DATE: March 8, 2015
TIME: 3 pm
LOCATION: Amherst Woman’s Club, 35 Triangle Street, Amherst, MA
The Emily Dickinson Museum and the Amherst Woman’s Club are pleased to welcome novelist and screenwriter William Nicholson for a conversation about his new novel, Amherst,on Sunday, March 8, at 3 pm.
Nicholson will be joined in the conversation by Polly Longsworth, author of Austin and Mabel: The Amherst Affair and Love Letters of Austin Dickinson and Mabel Loomis Todd, and moderator Christopher Benfey. It will be held at the Amherst Woman’s Club at 35 Triangle Street, across the street from the Emily Dickinson Museum. The conversation is free and open to the public.
Amherst is a reflection on life and love seen through the historical lives of Emily Dickinson, her brother Austin, and his lover Mabel Loomis Todd and the fictional moderns Alice, Jack, and Nick. Nicholson’s story takes place in the Homestead and the Evergreens (now both part of the Emily Dickinson Museum), and the former Alice Maud Hill house, now the home of the Amherst Woman’s Club.
“William Nicholson’s visit is a wonderful opportunity for cooperation between the modern day organizations occupying the houses that play such large parts in the book,” said Amherst Woman’s Club President Cathryn Lombardi.
Emily Dickinson Museum Executive Director Jane Wald agreed. “William Nicholson’s Amherst is a delightful blend of lively imagination and deeply researched historical detail. We hope his novel sparks new interest in the Dickinson family and their dramatic stories among his readers.”
INTERVIEW WITH WILLIAM NICHOLSON ABOUT AMHERST
In addition to reading excerpts from Amherst, Nicholson will speak with Longsworth and Benfey about the inspiration, research, and experience of writing the novel.
“It’s in some ways my love letter to the poet Emily Dickinson, who I first encountered over forty years ago,” Nicholson wrote on his blog. “Her poems shock and thrill me as much today as they did then.”
He credits Longsworth’s Austin and Mabel for deepening his interest in the Dickinson family, especially the adulterous relationship between Austin and Todd, who would go on to play an essential role in the publication of Dickinson’s poetry and letters (and who was influential in founding the Amherst Woman’s Club, among other organizations).
“Austin Dickinson’s passion for Mabel Todd is fascinating because it was so defiant of all convention,” wrote Nicholson.
Amherst will be available for purchase during the event from Odyssey Books. For more information about the reading, call 413-542-2034, email edmprograms@EmilyDickinsonMuseum.org or visit our website.
About William Nicholson
William Nicholson was born in 1948, and grew up in Sussex and Gloucestershire. He was educated at Downside School and Christ’s College, Cambridge, and then joined BBC Television, where he worked as a documentary filmmaker. There his ambition to write, directed first into novels, was channeled into television drama. His plays for television include Shadowlands and Life Story, both of which won the BAFTA Best Television Drama award in their year. In 1988 he received the Royal Television Society’s Writer’s Award. His first play, an adaptation of Shadowlands for the stage, was Evening Standard Best Play of 1990, and went on to a Tony Award winning run on Broadway. He was nominated for an Oscar for the screenplay of the film version, which was directed by Richard Attenborough and starred Anthony Hopkins and Debra Winger.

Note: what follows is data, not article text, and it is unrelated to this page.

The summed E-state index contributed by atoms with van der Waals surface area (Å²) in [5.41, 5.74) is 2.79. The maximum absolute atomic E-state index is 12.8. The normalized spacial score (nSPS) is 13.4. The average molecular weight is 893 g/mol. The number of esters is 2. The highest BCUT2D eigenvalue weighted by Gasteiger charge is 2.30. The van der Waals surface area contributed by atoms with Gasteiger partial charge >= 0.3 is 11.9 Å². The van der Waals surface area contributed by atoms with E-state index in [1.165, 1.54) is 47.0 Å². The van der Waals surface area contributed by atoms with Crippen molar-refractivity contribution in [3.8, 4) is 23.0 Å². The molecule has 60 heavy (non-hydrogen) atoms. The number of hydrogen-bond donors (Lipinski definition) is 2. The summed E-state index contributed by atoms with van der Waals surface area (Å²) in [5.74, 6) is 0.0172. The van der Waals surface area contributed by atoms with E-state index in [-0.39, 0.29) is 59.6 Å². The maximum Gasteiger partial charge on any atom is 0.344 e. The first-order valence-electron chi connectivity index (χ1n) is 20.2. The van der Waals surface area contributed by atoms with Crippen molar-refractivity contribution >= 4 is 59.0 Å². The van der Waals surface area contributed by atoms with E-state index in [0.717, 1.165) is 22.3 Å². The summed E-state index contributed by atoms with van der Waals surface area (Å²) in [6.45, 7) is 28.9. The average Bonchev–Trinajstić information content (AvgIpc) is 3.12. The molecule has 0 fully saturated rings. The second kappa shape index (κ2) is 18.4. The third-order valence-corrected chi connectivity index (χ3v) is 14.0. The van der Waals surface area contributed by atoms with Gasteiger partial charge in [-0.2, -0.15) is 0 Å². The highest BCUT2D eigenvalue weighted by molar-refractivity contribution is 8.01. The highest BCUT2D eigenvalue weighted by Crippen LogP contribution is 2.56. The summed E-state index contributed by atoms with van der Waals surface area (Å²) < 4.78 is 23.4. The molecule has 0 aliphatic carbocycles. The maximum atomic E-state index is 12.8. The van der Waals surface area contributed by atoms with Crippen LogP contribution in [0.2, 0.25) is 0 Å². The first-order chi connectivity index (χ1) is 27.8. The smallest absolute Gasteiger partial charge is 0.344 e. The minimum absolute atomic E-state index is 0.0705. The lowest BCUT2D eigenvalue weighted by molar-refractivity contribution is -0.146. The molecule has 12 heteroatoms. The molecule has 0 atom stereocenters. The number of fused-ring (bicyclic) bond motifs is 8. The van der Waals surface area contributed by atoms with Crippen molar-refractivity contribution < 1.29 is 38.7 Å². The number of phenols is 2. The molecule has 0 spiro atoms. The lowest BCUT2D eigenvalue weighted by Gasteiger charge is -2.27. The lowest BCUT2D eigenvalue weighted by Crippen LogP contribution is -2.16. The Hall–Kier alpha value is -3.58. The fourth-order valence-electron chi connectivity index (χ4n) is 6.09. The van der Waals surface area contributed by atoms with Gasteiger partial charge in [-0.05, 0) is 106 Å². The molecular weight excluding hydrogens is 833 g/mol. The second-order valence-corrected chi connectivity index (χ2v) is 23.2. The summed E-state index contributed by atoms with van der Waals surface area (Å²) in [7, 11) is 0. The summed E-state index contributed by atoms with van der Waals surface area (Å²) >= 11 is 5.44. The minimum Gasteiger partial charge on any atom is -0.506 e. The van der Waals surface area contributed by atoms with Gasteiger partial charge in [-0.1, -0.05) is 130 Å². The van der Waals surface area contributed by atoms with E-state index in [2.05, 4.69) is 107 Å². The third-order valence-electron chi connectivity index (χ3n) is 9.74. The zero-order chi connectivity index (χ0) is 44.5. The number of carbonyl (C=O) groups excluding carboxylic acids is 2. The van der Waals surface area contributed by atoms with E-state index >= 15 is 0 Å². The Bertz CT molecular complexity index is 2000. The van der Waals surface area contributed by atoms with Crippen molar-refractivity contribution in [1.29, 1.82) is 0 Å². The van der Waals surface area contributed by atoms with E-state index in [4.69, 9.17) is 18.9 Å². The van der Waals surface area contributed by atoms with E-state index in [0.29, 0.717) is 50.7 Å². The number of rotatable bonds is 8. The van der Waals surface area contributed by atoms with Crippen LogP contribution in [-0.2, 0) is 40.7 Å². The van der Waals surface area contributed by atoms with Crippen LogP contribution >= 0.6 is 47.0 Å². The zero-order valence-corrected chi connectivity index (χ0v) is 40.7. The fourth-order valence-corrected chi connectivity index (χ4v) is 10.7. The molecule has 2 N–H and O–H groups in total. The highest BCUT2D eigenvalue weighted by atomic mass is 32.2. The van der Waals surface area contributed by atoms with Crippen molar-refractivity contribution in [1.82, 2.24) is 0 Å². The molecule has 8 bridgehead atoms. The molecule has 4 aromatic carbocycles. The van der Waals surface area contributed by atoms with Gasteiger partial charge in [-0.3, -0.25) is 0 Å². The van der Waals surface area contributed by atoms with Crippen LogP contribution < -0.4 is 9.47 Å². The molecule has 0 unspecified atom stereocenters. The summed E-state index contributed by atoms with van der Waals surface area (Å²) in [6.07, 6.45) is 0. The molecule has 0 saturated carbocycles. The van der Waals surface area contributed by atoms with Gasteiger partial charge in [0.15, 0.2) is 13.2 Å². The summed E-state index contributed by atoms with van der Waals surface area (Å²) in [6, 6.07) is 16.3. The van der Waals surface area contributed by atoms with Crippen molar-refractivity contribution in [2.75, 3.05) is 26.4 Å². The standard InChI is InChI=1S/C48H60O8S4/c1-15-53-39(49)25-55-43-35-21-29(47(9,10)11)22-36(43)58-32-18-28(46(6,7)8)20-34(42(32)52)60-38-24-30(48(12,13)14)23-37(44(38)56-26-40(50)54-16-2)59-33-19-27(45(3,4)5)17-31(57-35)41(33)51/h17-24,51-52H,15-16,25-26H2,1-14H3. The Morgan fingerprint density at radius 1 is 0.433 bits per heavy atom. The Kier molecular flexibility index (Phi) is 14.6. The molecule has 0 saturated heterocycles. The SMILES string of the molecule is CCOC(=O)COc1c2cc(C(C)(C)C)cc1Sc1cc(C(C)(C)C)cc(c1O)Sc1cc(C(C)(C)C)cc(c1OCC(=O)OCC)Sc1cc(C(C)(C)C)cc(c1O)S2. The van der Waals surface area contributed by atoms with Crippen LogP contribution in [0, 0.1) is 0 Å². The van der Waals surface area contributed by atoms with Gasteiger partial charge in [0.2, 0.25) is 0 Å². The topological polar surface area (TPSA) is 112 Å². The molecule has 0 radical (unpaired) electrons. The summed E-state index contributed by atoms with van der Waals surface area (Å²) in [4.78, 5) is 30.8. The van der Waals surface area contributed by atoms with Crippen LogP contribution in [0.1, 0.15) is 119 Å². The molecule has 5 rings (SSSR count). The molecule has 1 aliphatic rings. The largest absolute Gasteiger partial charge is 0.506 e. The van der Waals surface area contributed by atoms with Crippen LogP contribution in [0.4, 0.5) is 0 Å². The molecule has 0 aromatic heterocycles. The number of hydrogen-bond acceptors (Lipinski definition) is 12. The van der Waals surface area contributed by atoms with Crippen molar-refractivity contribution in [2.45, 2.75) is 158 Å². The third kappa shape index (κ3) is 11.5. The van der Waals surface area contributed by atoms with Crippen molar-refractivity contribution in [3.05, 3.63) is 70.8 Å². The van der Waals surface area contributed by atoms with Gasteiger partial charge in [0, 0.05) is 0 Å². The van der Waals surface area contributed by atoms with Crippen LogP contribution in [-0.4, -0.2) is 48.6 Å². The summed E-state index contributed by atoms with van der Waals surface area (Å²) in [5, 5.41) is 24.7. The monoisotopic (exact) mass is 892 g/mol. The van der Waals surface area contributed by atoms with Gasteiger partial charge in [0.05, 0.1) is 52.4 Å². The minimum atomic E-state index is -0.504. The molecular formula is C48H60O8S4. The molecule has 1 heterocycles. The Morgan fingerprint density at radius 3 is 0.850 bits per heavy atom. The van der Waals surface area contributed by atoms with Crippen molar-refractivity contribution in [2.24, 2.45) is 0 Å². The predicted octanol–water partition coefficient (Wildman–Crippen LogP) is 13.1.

Since then his film credits include: Sarafina; Nell; First Knight; Grey Owl; Gladiator (as co-writer, for which he received a second Oscar nomination); Elizabeth: the Golden Age; Les Miserables; Mandela: Long Walk to Freedom; Unbroken; and Everest. He has written and directed his own film, Firelight, and four further stage plays: Map of the Heart; Katherine Howard; The Retreat from Moscow (which ran for five months on Broadway and received three Tony Award nominations); and Crash.
His novels include The Society of Others (2004); The Trial of True Love (2005); The Secret Intensity of Everyday Life (2009); All the Hopeful Lovers (2010); The Golden Hour (2011); Motherland (2013); and Reckless (2014).
His fantasy novel for older children, The Wind Singer, won the Smarties Prize Gold Award on publication in 2000, and the Blue Peter Book of the Year Award in 2001. Its sequel, Slaves of the Mastery, was published in 2001, and the final volume in the trilogy, Firesong, in 2002. His second sequence of fantasy novels is called The Noble Warriors, and includes Seeker (2005); Jango (2006); and Noman (2007). A novel for teens, Rich and Mad, was published in 2010.
About Polly Longsworth
In addition to Austin and Mabel, Polly Longsworth is the author of The World of Emily Dickinson: A Pictorial Biography. She has published numerous seminal articles about Emily Dickinson and has lectured widely on the subject. She is currently working on a major biography of the poet. Longsworth has been a member of the Emily Dickinson Museum Board of Governors since its establishment in 2003 and was its founding chair. “Replenishing the Shelves,” a project to recreate the Dickinson family libraries, was initiated by the board in honor of her many contributions to the creation and well-being of the Emily Dickinson Museum.
About Christopher Benfey
Christopher Benfey is Andrew W. Mellon Professor of English and Acting Dean of Faculty at Mount Holyoke College. A well known scholar of Emily Dickinson, Benfey is the author of four highly regarded books about the American Gilded Age: A Summer of Hummingbirds: Love, Art, and Scandal in the Intersecting Worlds of Emily Dickinson, Mark Twain, Harriet Beecher Stowe, and Martin Johnson Heade (2009); The Double Life of Stephen Crane (1992); Degas in New Orleans (1997); and The Great Wave: Gilded Age Misfits, Japanese Eccentrics, and the Opening of Old Japan (2003).